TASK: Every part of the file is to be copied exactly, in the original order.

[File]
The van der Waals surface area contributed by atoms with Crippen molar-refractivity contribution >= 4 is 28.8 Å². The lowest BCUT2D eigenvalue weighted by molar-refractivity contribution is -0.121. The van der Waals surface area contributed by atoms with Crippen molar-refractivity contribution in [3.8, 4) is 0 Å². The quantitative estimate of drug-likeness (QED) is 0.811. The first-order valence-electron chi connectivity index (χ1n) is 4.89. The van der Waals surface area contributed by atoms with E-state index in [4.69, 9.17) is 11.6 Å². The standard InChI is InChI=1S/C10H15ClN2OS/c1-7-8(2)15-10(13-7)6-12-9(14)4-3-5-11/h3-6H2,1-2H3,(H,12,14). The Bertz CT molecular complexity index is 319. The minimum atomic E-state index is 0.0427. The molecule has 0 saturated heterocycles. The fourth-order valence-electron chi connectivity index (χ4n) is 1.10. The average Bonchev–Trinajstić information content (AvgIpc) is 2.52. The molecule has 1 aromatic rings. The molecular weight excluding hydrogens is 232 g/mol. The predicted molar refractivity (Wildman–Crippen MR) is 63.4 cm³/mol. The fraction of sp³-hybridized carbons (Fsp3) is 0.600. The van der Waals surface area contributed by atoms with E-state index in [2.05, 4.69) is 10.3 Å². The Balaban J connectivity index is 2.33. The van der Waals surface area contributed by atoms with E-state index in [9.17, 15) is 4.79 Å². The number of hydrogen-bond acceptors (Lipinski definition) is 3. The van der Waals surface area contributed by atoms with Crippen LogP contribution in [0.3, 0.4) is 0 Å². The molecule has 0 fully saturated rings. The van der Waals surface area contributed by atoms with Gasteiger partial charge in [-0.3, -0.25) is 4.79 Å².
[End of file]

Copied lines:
The van der Waals surface area contributed by atoms with Crippen molar-refractivity contribution >= 4 is 28.8 Å². The lowest BCUT2D eigenvalue weighted by molar-refractivity contribution is -0.121. The van der Waals surface area contributed by atoms with Crippen molar-refractivity contribution in [3.8, 4) is 0 Å². The quantitative estimate of drug-likeness (QED) is 0.811. The first-order valence-electron chi connectivity index (χ1n) is 4.89. The van der Waals surface area contributed by atoms with E-state index in [4.69, 9.17) is 11.6 Å². The standard InChI is InChI=1S/C10H15ClN2OS/c1-7-8(2)15-10(13-7)6-12-9(14)4-3-5-11/h3-6H2,1-2H3,(H,12,14). The Bertz CT molecular complexity index is 319. The minimum atomic E-state index is 0.0427. The molecule has 0 saturated heterocycles. The fourth-order valence-electron chi connectivity index (χ4n) is 1.10. The average Bonchev–Trinajstić information content (AvgIpc) is 2.52. The molecule has 1 aromatic rings. The molecular weight excluding hydrogens is 232 g/mol. The predicted molar refractivity (Wildman–Crippen MR) is 63.4 cm³/mol. The fraction of sp³-hybridized carbons (Fsp3) is 0.600. The van der Waals surface area contributed by atoms with E-state index in [2.05, 4.69) is 10.3 Å². The Balaban J connectivity index is 2.33. The van der Waals surface area contributed by atoms with E-state index in [9.17, 15) is 4.79 Å². The number of hydrogen-bond acceptors (Lipinski definition) is 3. The van der Waals surface area contributed by atoms with Crippen LogP contribution in [0.3, 0.4) is 0 Å². The molecule has 0 fully saturated rings. The van der Waals surface area contributed by atoms with Gasteiger partial charge in [-0.3, -0.25) is 4.79 Å².